1. bookVolume 6 (2017): Issue 2 (June 2017)
Journal Details
License
Format
Journal
First Published
03 Oct 2014
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4 times per year
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English
access type Open Access

Epistemic Disagreement and ’Elu We’Elu

Published Online: 22 Aug 2017
Page range: 7 - 16
Journal Details
License
Format
Journal
First Published
03 Oct 2014
Publication timeframe
4 times per year
Languages
English

A lively exchange in recent epistemology considers the problem of epistemic disagreement between peers: disagreement between those who share evidence and have equal cognitive abilities. Two main views have emerged about how to proceed in such circumstances: be steadfast in maintaining one’s own view or conciliate, and suspend or reduce one’s confidence in one’s belief. Talmudic debates do seem to promote steadfastness, as the disputants are not called on to conciliate purely because they confront a disagreeing peer. But why? Third party judgments are even more problematic, for what epistemic warrant is there for choosing between a disagreement of superiors? A common explanation for Talmudic steadfastness is the notion ’elu w’elu divrey ’Elohim kayim – both sides of Talmudic (or, more generally, halakhic) disputes have ‘heavenly’ legitimacy. But a closer look at this oft-quoted dictum and its various interpretations does not, in fact, reveal such support for steadfastness. Other explanations for Talmudic steadfastness are, therefore, required.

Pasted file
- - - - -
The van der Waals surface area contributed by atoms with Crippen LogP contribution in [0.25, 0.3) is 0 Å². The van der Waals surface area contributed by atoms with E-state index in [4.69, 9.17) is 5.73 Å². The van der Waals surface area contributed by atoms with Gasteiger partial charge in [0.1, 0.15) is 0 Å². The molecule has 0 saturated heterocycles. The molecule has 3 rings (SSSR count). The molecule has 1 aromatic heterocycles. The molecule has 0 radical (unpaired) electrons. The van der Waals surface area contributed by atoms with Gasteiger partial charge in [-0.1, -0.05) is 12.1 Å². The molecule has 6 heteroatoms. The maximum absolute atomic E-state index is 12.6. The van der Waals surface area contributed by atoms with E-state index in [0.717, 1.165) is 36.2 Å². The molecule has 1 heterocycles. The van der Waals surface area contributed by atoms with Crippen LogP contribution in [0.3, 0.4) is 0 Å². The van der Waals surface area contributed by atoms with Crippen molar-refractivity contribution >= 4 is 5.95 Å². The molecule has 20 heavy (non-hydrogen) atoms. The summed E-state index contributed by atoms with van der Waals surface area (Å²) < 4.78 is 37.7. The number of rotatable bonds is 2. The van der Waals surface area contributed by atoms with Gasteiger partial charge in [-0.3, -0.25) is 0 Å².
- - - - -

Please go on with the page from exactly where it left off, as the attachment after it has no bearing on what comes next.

Keywords

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